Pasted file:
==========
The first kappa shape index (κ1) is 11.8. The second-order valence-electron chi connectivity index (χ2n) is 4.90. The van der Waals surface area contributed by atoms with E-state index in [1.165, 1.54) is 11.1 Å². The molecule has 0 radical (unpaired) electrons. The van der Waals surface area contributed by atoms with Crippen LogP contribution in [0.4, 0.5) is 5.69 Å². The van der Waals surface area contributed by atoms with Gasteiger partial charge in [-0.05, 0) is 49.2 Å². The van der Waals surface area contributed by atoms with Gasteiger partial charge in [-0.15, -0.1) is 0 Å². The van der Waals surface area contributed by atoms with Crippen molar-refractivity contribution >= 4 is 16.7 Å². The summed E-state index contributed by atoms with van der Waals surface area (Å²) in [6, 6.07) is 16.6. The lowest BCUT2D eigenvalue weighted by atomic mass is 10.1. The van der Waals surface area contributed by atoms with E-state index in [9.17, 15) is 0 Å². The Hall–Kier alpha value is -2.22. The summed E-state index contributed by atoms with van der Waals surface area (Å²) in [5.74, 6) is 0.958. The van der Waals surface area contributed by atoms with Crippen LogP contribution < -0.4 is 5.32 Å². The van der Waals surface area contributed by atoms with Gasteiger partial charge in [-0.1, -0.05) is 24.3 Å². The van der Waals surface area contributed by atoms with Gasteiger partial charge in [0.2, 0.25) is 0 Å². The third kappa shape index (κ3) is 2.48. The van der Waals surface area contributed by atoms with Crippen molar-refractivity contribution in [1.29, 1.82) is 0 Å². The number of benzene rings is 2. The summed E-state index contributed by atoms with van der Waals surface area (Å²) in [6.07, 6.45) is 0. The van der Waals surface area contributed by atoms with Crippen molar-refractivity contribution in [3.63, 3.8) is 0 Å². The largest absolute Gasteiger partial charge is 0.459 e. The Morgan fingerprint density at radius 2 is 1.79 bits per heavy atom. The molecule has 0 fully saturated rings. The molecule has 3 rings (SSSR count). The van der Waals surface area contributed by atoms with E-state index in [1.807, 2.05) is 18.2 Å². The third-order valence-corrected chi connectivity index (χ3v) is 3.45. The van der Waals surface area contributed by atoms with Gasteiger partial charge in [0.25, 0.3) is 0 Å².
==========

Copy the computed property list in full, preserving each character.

The first kappa shape index (κ1) is 11.8. The second-order valence-electron chi connectivity index (χ2n) is 4.90. The van der Waals surface area contributed by atoms with E-state index in [1.165, 1.54) is 11.1 Å². The molecule has 0 radical (unpaired) electrons. The van der Waals surface area contributed by atoms with Crippen LogP contribution in [0.4, 0.5) is 5.69 Å². The van der Waals surface area contributed by atoms with Gasteiger partial charge in [-0.05, 0) is 49.2 Å². The van der Waals surface area contributed by atoms with Gasteiger partial charge in [-0.15, -0.1) is 0 Å². The van der Waals surface area contributed by atoms with Crippen molar-refractivity contribution >= 4 is 16.7 Å². The summed E-state index contributed by atoms with van der Waals surface area (Å²) in [6, 6.07) is 16.6. The lowest BCUT2D eigenvalue weighted by atomic mass is 10.1. The van der Waals surface area contributed by atoms with E-state index in [9.17, 15) is 0 Å². The Hall–Kier alpha value is -2.22. The summed E-state index contributed by atoms with van der Waals surface area (Å²) in [5.74, 6) is 0.958. The van der Waals surface area contributed by atoms with Crippen LogP contribution < -0.4 is 5.32 Å². The van der Waals surface area contributed by atoms with Gasteiger partial charge in [-0.1, -0.05) is 24.3 Å². The van der Waals surface area contributed by atoms with Gasteiger partial charge in [0.2, 0.25) is 0 Å². The third kappa shape index (κ3) is 2.48. The van der Waals surface area contributed by atoms with Crippen molar-refractivity contribution in [1.29, 1.82) is 0 Å². The number of benzene rings is 2. The summed E-state index contributed by atoms with van der Waals surface area (Å²) in [6.07, 6.45) is 0. The van der Waals surface area contributed by atoms with Crippen molar-refractivity contribution in [3.63, 3.8) is 0 Å². The largest absolute Gasteiger partial charge is 0.459 e. The Morgan fingerprint density at radius 2 is 1.79 bits per heavy atom. The molecule has 0 fully saturated rings. The molecule has 3 rings (SSSR count). The van der Waals surface area contributed by atoms with E-state index in [1.807, 2.05) is 18.2 Å². The third-order valence-corrected chi connectivity index (χ3v) is 3.45. The van der Waals surface area contributed by atoms with Gasteiger partial charge in [0.25, 0.3) is 0 Å².